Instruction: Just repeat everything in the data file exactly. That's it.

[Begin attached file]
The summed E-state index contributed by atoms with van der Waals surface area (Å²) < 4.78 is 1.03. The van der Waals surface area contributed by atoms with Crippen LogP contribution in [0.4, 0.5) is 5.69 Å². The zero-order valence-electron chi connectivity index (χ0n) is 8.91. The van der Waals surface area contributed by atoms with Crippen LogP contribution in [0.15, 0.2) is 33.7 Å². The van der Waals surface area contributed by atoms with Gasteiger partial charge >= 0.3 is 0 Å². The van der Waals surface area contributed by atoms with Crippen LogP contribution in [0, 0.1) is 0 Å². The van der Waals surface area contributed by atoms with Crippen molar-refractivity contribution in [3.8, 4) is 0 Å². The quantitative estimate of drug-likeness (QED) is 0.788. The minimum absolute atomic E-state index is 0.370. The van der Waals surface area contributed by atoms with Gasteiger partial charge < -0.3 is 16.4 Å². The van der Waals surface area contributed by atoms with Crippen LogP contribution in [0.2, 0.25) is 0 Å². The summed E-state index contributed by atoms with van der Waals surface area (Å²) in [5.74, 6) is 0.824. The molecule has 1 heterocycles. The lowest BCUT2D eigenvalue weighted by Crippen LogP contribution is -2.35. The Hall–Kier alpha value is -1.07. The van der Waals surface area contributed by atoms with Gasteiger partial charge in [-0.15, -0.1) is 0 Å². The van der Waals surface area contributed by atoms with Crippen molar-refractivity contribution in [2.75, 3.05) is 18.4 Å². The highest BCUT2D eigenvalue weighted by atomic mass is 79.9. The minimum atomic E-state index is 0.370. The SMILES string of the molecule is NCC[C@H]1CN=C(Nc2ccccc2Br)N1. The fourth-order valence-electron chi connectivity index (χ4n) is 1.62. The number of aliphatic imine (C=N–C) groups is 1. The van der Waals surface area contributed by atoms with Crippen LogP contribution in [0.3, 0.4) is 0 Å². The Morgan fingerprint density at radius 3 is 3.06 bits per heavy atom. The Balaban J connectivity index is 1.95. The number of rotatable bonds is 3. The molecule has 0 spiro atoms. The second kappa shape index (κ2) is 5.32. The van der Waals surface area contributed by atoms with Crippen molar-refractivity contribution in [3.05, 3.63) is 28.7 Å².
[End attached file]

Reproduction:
The summed E-state index contributed by atoms with van der Waals surface area (Å²) < 4.78 is 1.03. The van der Waals surface area contributed by atoms with Crippen LogP contribution in [0.4, 0.5) is 5.69 Å². The zero-order valence-electron chi connectivity index (χ0n) is 8.91. The van der Waals surface area contributed by atoms with Crippen LogP contribution in [0.15, 0.2) is 33.7 Å². The van der Waals surface area contributed by atoms with Gasteiger partial charge >= 0.3 is 0 Å². The van der Waals surface area contributed by atoms with Crippen LogP contribution in [0, 0.1) is 0 Å². The van der Waals surface area contributed by atoms with Crippen molar-refractivity contribution in [3.8, 4) is 0 Å². The quantitative estimate of drug-likeness (QED) is 0.788. The minimum absolute atomic E-state index is 0.370. The van der Waals surface area contributed by atoms with Gasteiger partial charge < -0.3 is 16.4 Å². The van der Waals surface area contributed by atoms with Crippen LogP contribution in [0.2, 0.25) is 0 Å². The summed E-state index contributed by atoms with van der Waals surface area (Å²) in [5.74, 6) is 0.824. The molecule has 1 heterocycles. The lowest BCUT2D eigenvalue weighted by Crippen LogP contribution is -2.35. The Hall–Kier alpha value is -1.07. The van der Waals surface area contributed by atoms with Gasteiger partial charge in [-0.15, -0.1) is 0 Å². The van der Waals surface area contributed by atoms with Crippen molar-refractivity contribution in [2.75, 3.05) is 18.4 Å². The highest BCUT2D eigenvalue weighted by atomic mass is 79.9. The minimum atomic E-state index is 0.370. The SMILES string of the molecule is NCC[C@H]1CN=C(Nc2ccccc2Br)N1. The fourth-order valence-electron chi connectivity index (χ4n) is 1.62. The number of aliphatic imine (C=N–C) groups is 1. The van der Waals surface area contributed by atoms with Crippen LogP contribution in [0.3, 0.4) is 0 Å². The Morgan fingerprint density at radius 3 is 3.06 bits per heavy atom. The Balaban J connectivity index is 1.95. The number of rotatable bonds is 3. The molecule has 0 spiro atoms. The second kappa shape index (κ2) is 5.32. The van der Waals surface area contributed by atoms with Crippen molar-refractivity contribution in [3.05, 3.63) is 28.7 Å².